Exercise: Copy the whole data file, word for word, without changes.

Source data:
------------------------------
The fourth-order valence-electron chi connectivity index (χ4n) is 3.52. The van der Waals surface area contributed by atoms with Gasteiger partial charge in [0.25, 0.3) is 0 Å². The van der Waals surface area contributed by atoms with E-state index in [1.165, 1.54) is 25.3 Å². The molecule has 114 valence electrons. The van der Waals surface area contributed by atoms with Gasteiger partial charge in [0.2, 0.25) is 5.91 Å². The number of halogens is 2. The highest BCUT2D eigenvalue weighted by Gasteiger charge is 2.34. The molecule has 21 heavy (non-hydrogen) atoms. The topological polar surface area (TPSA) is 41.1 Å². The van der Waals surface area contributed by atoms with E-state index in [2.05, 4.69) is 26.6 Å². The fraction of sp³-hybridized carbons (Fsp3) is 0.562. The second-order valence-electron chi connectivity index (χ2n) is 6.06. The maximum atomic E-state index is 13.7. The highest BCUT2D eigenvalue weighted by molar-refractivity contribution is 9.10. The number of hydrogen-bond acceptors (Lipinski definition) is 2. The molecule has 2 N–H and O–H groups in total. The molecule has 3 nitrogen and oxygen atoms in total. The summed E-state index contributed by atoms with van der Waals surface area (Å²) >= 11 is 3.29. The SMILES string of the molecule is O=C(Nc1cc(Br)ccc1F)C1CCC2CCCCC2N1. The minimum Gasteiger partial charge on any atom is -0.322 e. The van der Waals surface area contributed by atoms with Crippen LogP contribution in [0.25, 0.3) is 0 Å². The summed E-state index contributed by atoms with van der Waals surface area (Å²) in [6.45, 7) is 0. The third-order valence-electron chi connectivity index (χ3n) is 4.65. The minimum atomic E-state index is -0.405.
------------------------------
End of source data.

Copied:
The fourth-order valence-electron chi connectivity index (χ4n) is 3.52. The van der Waals surface area contributed by atoms with Gasteiger partial charge in [0.25, 0.3) is 0 Å². The van der Waals surface area contributed by atoms with E-state index in [1.165, 1.54) is 25.3 Å². The molecule has 114 valence electrons. The van der Waals surface area contributed by atoms with Gasteiger partial charge in [0.2, 0.25) is 5.91 Å². The number of halogens is 2. The highest BCUT2D eigenvalue weighted by Gasteiger charge is 2.34. The molecule has 21 heavy (non-hydrogen) atoms. The topological polar surface area (TPSA) is 41.1 Å². The van der Waals surface area contributed by atoms with E-state index in [2.05, 4.69) is 26.6 Å². The fraction of sp³-hybridized carbons (Fsp3) is 0.562. The second-order valence-electron chi connectivity index (χ2n) is 6.06. The maximum atomic E-state index is 13.7. The highest BCUT2D eigenvalue weighted by molar-refractivity contribution is 9.10. The number of hydrogen-bond acceptors (Lipinski definition) is 2. The molecule has 2 N–H and O–H groups in total. The molecule has 3 nitrogen and oxygen atoms in total. The summed E-state index contributed by atoms with van der Waals surface area (Å²) >= 11 is 3.29. The SMILES string of the molecule is O=C(Nc1cc(Br)ccc1F)C1CCC2CCCCC2N1. The minimum Gasteiger partial charge on any atom is -0.322 e. The van der Waals surface area contributed by atoms with Crippen LogP contribution in [0.25, 0.3) is 0 Å². The summed E-state index contributed by atoms with van der Waals surface area (Å²) in [6.45, 7) is 0. The third-order valence-electron chi connectivity index (χ3n) is 4.65. The minimum atomic E-state index is -0.405.